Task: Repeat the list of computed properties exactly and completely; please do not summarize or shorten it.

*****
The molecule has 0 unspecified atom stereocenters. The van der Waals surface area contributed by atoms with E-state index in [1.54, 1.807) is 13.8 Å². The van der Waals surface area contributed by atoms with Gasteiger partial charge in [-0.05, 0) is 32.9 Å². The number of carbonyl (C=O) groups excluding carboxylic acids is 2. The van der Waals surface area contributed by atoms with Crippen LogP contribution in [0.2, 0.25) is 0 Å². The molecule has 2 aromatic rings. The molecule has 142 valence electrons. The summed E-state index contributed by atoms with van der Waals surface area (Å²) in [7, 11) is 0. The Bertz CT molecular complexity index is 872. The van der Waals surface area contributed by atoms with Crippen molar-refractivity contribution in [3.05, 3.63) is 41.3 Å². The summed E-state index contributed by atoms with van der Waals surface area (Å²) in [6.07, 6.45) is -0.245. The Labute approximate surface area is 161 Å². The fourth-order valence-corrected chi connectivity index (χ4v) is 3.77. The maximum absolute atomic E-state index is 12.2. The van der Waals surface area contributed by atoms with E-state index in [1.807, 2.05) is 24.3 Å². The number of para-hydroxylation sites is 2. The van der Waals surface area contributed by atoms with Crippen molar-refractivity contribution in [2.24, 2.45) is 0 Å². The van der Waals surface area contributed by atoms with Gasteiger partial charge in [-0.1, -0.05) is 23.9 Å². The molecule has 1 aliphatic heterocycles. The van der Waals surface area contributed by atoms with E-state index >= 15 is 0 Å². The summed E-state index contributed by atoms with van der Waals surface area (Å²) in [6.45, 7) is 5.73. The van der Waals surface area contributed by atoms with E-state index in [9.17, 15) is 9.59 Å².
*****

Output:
The molecule has 0 unspecified atom stereocenters. The van der Waals surface area contributed by atoms with E-state index in [1.54, 1.807) is 13.8 Å². The van der Waals surface area contributed by atoms with Gasteiger partial charge in [-0.05, 0) is 32.9 Å². The number of carbonyl (C=O) groups excluding carboxylic acids is 2. The van der Waals surface area contributed by atoms with Crippen LogP contribution in [0.2, 0.25) is 0 Å². The molecule has 2 aromatic rings. The molecule has 142 valence electrons. The summed E-state index contributed by atoms with van der Waals surface area (Å²) in [7, 11) is 0. The Bertz CT molecular complexity index is 872. The van der Waals surface area contributed by atoms with Crippen molar-refractivity contribution in [3.05, 3.63) is 41.3 Å². The summed E-state index contributed by atoms with van der Waals surface area (Å²) in [6.07, 6.45) is -0.245. The Labute approximate surface area is 161 Å². The fourth-order valence-corrected chi connectivity index (χ4v) is 3.77. The maximum absolute atomic E-state index is 12.2. The van der Waals surface area contributed by atoms with E-state index in [1.807, 2.05) is 24.3 Å². The number of para-hydroxylation sites is 2. The van der Waals surface area contributed by atoms with Crippen molar-refractivity contribution in [2.24, 2.45) is 0 Å². The van der Waals surface area contributed by atoms with Gasteiger partial charge in [-0.1, -0.05) is 23.9 Å². The molecule has 1 aliphatic heterocycles. The van der Waals surface area contributed by atoms with E-state index >= 15 is 0 Å². The summed E-state index contributed by atoms with van der Waals surface area (Å²) in [6.45, 7) is 5.73. The van der Waals surface area contributed by atoms with E-state index in [9.17, 15) is 9.59 Å².